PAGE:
Shock statistics show 2 in 3 overweight

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More than two thirds of adults and a third of children in Calderdale are overweight or obese.

These shocking statistics are why technology giants IBM have come to Calerdale to trial a new project.

Sept 2015 Halifax IBM to consult on improving Calderdale Health with Calderdale Council at Square Chapel , Halifax - Paul Burtcher Directorof Public Health , Calderdale Council

Sept 2015 Halifax IBM to consult on improving Calderdale Health with Calderdale Council at Square Chapel , Halifax - Paul Burtcher Directorof Public Health , Calderdale Council

Experts from the American company have begun working with organisations across the borough to see how they can use data to help tackle Calderdale’s weighty problem.

Tim Pavlick, one of IBM’s expert team, said at the project’s launch event this week: “There are significant health problems in Calderdale, and in some communities length and quality of life are particularly bad.

“The question is: how do we use the richness of data we’re all starting to collect to tackle that?”

In the past, IBM’s charitable arm has worked with communities across the world to solve healthcare problems.

These include a project in Birmingham, Alabama, where they helped develop a plan for mobile food markets. This improved nutrition in areas of the city where fresh, healthy and affordable foods were scarce and prevented future health problems in the region.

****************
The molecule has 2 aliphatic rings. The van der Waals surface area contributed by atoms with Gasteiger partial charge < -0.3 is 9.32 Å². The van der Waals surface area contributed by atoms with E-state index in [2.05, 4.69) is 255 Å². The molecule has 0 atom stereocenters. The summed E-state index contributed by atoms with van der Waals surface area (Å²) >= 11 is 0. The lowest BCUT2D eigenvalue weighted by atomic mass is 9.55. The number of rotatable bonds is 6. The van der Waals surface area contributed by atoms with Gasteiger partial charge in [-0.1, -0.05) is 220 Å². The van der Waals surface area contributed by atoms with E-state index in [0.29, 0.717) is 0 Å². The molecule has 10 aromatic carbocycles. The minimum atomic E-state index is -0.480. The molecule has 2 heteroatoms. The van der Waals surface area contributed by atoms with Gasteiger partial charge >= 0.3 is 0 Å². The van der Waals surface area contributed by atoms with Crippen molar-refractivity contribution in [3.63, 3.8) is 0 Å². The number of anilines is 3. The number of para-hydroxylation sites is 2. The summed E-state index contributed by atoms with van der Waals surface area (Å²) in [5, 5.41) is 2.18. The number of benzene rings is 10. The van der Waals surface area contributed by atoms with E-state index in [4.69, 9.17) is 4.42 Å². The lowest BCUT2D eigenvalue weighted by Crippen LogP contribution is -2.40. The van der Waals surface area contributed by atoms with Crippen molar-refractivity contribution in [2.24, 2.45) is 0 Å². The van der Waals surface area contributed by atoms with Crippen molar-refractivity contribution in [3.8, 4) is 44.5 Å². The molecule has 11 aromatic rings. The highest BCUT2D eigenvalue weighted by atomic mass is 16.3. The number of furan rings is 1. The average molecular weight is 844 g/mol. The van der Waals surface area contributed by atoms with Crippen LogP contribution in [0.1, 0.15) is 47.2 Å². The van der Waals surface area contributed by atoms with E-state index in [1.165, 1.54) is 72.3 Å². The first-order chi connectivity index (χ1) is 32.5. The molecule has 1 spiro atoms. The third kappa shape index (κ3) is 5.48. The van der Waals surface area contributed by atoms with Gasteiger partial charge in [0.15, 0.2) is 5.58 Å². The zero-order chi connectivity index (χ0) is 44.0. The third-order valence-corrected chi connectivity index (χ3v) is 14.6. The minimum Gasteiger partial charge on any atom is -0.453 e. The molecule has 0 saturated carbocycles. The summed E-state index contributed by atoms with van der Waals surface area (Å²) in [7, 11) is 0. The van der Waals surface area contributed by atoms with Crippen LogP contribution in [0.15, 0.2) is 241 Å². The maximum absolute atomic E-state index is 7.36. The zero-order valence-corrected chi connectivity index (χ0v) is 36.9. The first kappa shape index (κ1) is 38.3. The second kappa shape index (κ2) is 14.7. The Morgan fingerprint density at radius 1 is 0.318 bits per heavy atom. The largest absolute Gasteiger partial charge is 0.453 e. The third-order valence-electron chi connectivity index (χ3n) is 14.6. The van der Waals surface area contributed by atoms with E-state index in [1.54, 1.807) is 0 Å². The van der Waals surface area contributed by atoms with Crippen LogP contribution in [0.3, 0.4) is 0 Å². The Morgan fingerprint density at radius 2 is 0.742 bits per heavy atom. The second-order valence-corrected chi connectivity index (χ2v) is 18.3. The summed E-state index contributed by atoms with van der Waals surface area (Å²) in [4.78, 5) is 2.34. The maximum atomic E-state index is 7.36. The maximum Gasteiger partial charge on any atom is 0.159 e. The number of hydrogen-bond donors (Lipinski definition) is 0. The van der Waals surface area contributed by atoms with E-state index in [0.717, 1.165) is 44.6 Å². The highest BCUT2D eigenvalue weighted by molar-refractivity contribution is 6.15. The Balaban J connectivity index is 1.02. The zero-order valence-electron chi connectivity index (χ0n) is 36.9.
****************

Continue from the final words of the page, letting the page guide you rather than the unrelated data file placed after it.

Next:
Now, IBM will use similar techniques to analyse why people in Calderdale have a hard time staying healthy, and work with the council to make a plan of action.

Over the course of three weeks, IBM will combine information from the Council; the NHS; Public Health England; Calderdale Clinical Commissioning Group; Calderdale and Huddersfield NHS Foundation Trust; Sports England and West Yorkshire Sport with their world class expertise in data analysis.

Tim Swift, leader of Calderdale Council, said: “This is a fantastic opportunity for us, and our partners in sport and health, to get a better understanding of the reasons why people don’t, or can’t, do more exercise.

“It might be down to a lack of childcare; time; cost or self-confidence, so the findings should tell us what we can do to help.”

IBM will use their new super computer, called Watson, to help analyse the enormous amounts of information it collects.

Watson is artificially intellegent, meaning it learns as it goes along. It has already been used in the healthcare industry to health improve care for patients with cancer, and will help IBM join to dots to find out what needs doing in Calderdale.

Coun Swift said: If we can understand more about who exercises and who doesn’t, and what actions we can take to encourage more people to exercise, then we can use our spending more effectively.”